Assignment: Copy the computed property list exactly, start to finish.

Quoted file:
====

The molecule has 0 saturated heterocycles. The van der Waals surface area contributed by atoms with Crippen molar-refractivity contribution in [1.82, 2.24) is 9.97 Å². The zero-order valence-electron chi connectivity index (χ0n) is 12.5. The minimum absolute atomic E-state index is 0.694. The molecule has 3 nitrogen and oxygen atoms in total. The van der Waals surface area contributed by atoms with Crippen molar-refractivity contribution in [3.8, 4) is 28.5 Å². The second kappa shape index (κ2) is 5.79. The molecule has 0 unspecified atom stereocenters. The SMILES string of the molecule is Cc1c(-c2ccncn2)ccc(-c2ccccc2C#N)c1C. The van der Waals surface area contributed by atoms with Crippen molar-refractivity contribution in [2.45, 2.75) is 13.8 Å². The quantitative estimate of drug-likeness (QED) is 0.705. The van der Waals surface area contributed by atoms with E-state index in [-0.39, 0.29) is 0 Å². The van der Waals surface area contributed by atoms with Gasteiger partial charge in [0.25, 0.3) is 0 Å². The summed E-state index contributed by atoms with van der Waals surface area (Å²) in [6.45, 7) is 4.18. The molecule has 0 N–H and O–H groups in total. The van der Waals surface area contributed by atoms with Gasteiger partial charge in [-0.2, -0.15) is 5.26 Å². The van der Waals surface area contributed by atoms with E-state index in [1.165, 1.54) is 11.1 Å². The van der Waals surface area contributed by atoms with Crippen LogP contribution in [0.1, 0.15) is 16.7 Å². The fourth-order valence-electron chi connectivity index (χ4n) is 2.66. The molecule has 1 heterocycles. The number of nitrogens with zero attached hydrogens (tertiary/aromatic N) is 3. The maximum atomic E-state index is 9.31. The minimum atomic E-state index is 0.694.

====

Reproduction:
The molecule has 0 saturated heterocycles. The van der Waals surface area contributed by atoms with Crippen molar-refractivity contribution in [1.82, 2.24) is 9.97 Å². The zero-order valence-electron chi connectivity index (χ0n) is 12.5. The minimum absolute atomic E-state index is 0.694. The molecule has 3 nitrogen and oxygen atoms in total. The van der Waals surface area contributed by atoms with Crippen molar-refractivity contribution in [3.8, 4) is 28.5 Å². The second kappa shape index (κ2) is 5.79. The molecule has 0 unspecified atom stereocenters. The SMILES string of the molecule is Cc1c(-c2ccncn2)ccc(-c2ccccc2C#N)c1C. The van der Waals surface area contributed by atoms with Crippen molar-refractivity contribution in [2.45, 2.75) is 13.8 Å². The quantitative estimate of drug-likeness (QED) is 0.705. The van der Waals surface area contributed by atoms with E-state index in [-0.39, 0.29) is 0 Å². The van der Waals surface area contributed by atoms with Gasteiger partial charge in [0.25, 0.3) is 0 Å². The summed E-state index contributed by atoms with van der Waals surface area (Å²) in [6.45, 7) is 4.18. The molecule has 0 N–H and O–H groups in total. The van der Waals surface area contributed by atoms with Gasteiger partial charge in [-0.2, -0.15) is 5.26 Å². The van der Waals surface area contributed by atoms with E-state index in [1.165, 1.54) is 11.1 Å². The van der Waals surface area contributed by atoms with Crippen LogP contribution in [0.1, 0.15) is 16.7 Å². The fourth-order valence-electron chi connectivity index (χ4n) is 2.66. The molecule has 1 heterocycles. The number of nitrogens with zero attached hydrogens (tertiary/aromatic N) is 3. The maximum atomic E-state index is 9.31. The minimum atomic E-state index is 0.694.